Put operations signs between the numbers 3 4 5 6 to make the highest possible number and lowest possible number.

Which is quicker, counting up to 30 in ones or counting up to 300 in tens? Why?

Investigate the sum of the numbers on the top and bottom faces of a line of three dice. What do you notice?

Can you complete this calculation by filling in the missing numbers? In how many different ways can you do it?

On the planet Vuv there are two sorts of creatures. The Zios have 3 legs and the Zepts have 7 legs. The great planetary explorer Nico counted 52 legs. How many Zios and how many Zepts were there?

Can you replace the letters with numbers? Is there only one solution in each case?

In this activity, the computer chooses a times table and shifts it. Can you work out the table and the shift each time?

Can you work out some different ways to balance this equation?

48 is called an abundant number because it is less than the sum of its factors (without itself). Can you find some more abundant numbers?

Can you put the numbers 1 to 8 into the circles so that the four calculations are correct?

This group activity will encourage you to share calculation strategies and to think about which strategy might be the most efficient.

Have a go at balancing this equation. Can you find different ways of doing it?

Think of a number, square it and subtract your starting number. Is the number you’re left with odd or even? How do the images help to explain this?

This challenge encourages you to explore dividing a three-digit number by a single-digit number.

Norrie sees two lights flash at the same time, then one of them flashes every 4th second, and the other flashes every 5th second. How many times do they flash together during a whole minute?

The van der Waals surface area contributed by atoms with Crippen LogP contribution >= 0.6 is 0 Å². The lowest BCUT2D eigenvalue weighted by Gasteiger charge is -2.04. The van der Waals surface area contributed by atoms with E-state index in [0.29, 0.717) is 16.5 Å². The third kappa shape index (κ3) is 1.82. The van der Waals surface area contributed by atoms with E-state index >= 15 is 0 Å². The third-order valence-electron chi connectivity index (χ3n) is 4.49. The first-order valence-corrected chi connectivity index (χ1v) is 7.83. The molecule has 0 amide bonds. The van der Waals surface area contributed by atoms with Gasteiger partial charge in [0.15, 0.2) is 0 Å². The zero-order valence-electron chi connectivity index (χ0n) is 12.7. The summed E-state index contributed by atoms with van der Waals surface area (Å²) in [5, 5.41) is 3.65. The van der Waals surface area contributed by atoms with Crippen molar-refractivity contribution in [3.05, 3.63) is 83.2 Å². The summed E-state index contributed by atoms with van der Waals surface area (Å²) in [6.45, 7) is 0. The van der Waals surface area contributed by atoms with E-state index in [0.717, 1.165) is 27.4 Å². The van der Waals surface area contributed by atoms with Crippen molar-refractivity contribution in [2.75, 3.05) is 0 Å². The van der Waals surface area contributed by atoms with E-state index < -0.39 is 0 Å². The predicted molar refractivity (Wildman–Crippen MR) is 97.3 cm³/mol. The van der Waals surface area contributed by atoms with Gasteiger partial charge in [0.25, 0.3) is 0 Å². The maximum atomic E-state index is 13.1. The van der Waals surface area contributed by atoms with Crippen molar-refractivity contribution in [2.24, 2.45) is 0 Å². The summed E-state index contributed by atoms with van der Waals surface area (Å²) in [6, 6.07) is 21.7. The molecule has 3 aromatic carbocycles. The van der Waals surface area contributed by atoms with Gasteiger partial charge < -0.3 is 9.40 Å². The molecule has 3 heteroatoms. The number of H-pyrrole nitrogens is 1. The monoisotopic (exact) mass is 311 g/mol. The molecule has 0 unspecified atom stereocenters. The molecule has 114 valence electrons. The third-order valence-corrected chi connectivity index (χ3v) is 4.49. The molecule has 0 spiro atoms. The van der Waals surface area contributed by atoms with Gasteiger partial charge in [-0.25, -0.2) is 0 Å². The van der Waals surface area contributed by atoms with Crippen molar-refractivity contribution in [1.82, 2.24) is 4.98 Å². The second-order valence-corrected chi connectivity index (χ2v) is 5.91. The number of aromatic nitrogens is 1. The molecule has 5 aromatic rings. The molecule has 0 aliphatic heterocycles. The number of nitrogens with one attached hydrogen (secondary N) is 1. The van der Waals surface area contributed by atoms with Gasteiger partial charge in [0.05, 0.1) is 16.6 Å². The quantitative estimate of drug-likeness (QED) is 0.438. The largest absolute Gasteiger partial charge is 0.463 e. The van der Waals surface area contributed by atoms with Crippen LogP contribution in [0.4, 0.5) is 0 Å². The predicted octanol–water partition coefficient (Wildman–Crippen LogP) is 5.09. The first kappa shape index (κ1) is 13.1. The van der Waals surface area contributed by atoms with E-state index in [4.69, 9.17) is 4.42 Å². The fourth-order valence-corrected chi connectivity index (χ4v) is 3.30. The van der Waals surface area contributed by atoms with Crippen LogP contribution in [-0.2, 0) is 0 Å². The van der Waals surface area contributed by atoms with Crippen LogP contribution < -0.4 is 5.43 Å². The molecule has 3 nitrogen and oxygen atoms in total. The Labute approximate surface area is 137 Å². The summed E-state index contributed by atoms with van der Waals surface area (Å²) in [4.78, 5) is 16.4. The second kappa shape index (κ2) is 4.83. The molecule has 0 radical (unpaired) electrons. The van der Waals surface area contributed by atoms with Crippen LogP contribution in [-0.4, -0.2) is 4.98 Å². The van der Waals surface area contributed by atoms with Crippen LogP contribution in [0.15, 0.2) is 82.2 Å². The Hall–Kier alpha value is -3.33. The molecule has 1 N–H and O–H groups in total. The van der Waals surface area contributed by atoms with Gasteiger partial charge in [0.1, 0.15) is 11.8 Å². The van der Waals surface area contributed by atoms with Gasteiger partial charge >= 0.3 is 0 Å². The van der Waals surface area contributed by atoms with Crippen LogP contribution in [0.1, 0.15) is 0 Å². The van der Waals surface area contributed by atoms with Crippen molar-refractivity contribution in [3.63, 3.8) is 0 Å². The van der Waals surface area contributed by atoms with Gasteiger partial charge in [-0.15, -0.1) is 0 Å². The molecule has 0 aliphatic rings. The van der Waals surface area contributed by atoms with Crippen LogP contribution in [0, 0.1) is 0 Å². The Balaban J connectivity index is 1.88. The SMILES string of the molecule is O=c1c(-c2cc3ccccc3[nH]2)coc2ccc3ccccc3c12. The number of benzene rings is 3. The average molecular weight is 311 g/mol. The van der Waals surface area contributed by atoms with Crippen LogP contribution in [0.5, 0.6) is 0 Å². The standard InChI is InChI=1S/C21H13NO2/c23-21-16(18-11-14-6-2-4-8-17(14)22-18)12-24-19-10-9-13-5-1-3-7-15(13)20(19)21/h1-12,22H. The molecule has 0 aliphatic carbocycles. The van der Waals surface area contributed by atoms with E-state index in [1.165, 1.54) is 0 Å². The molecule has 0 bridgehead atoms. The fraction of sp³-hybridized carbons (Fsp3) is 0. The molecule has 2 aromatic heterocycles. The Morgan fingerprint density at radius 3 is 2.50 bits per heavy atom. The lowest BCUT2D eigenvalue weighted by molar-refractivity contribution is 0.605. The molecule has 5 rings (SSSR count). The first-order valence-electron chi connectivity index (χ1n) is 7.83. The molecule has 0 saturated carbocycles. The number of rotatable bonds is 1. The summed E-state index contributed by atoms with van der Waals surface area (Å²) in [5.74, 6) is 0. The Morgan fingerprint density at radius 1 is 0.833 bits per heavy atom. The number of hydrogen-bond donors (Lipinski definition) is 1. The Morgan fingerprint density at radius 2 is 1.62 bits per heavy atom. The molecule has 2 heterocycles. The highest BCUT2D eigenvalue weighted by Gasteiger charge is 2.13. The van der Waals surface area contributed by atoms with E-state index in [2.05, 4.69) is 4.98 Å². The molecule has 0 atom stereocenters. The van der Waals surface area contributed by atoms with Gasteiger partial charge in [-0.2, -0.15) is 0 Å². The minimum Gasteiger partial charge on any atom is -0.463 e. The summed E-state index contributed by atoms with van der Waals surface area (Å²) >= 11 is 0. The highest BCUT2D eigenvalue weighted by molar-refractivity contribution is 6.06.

One block is needed to make an up-and-down staircase, with one step up and one step down. How many blocks would be needed to build an up-and-down staircase with 5 steps up and 5 steps down?

Explore Alex's number plumber. What questions would you like to ask? Don't forget to keep visiting NRICH projects site for the latest developments and questions.

Are these statements always true, sometimes true or never true?

The planet of Vuvv has seven moons. Can you work out how long it is between each super-eclipse?

These sixteen children are standing in four lines of four, one behind the other. They are each holding a card with a number on it. Can you work out the missing numbers?

A game in which players take it in turns to choose a number. Can you block your opponent?

What happens when you add the digits of a number then multiply the result by 2 and you keep doing this? You could try for different numbers and different rules.

Can you predict when you'll be clapping and when you'll be clicking if you start this rhythm? How about when a friend begins a new rhythm at the same time?

"Ip dip sky blue! Who's 'it'? It's you!" Where would you position yourself so that you are 'it' if there are two players? Three players ...?

Can you complete this jigsaw of the multiplication square?

Can you work out the arrangement of the digits in the square so that the given products are correct? The numbers 1 - 9 may be used once and once only.

This big box multiplies anything that goes inside it by the same number. If you know the numbers that come out, what multiplication might be going on in the box?

Tom and Ben visited Numberland. Use the maps to work out the number of points each of their routes scores.

These eleven shapes each stand for a different number. Can you use the number sentences to work out what they are?

This problem is designed to help children to learn, and to use, the two and three times tables.